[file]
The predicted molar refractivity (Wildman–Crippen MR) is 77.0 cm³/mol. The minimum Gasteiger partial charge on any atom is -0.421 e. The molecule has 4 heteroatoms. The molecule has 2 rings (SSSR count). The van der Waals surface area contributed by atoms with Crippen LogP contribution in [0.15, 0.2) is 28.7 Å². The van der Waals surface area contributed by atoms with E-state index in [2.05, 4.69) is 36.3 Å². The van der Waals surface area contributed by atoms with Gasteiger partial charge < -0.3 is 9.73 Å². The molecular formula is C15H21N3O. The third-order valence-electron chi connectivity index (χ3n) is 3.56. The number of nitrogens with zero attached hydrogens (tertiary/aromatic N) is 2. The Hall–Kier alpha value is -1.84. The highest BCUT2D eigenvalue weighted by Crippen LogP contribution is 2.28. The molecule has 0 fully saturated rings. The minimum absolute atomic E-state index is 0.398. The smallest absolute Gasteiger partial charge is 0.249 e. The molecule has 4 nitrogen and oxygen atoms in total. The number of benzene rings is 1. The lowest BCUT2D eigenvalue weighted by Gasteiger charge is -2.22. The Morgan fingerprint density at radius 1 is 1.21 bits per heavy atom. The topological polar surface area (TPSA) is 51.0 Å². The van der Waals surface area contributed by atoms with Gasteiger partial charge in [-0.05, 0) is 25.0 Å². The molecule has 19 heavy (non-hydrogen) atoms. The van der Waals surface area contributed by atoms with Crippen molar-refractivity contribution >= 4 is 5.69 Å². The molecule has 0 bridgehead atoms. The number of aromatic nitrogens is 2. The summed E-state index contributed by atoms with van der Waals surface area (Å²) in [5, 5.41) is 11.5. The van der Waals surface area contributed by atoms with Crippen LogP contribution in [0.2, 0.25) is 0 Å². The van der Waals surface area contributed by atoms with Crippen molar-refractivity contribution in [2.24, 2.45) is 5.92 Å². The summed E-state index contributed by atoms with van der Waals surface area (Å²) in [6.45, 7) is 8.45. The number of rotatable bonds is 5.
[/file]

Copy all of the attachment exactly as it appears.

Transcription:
The predicted molar refractivity (Wildman–Crippen MR) is 77.0 cm³/mol. The minimum Gasteiger partial charge on any atom is -0.421 e. The molecule has 4 heteroatoms. The molecule has 2 rings (SSSR count). The van der Waals surface area contributed by atoms with Crippen LogP contribution in [0.15, 0.2) is 28.7 Å². The van der Waals surface area contributed by atoms with E-state index in [2.05, 4.69) is 36.3 Å². The van der Waals surface area contributed by atoms with Gasteiger partial charge < -0.3 is 9.73 Å². The molecular formula is C15H21N3O. The third-order valence-electron chi connectivity index (χ3n) is 3.56. The number of nitrogens with zero attached hydrogens (tertiary/aromatic N) is 2. The Hall–Kier alpha value is -1.84. The highest BCUT2D eigenvalue weighted by Crippen LogP contribution is 2.28. The molecule has 0 fully saturated rings. The minimum absolute atomic E-state index is 0.398. The smallest absolute Gasteiger partial charge is 0.249 e. The molecule has 4 nitrogen and oxygen atoms in total. The number of benzene rings is 1. The lowest BCUT2D eigenvalue weighted by Gasteiger charge is -2.22. The Morgan fingerprint density at radius 1 is 1.21 bits per heavy atom. The topological polar surface area (TPSA) is 51.0 Å². The van der Waals surface area contributed by atoms with Gasteiger partial charge in [-0.05, 0) is 25.0 Å². The molecule has 19 heavy (non-hydrogen) atoms. The van der Waals surface area contributed by atoms with Crippen molar-refractivity contribution >= 4 is 5.69 Å². The molecule has 0 bridgehead atoms. The number of aromatic nitrogens is 2. The summed E-state index contributed by atoms with van der Waals surface area (Å²) in [5, 5.41) is 11.5. The van der Waals surface area contributed by atoms with Crippen LogP contribution in [0.2, 0.25) is 0 Å². The van der Waals surface area contributed by atoms with Crippen molar-refractivity contribution in [2.24, 2.45) is 5.92 Å². The summed E-state index contributed by atoms with van der Waals surface area (Å²) in [6.45, 7) is 8.45. The number of rotatable bonds is 5.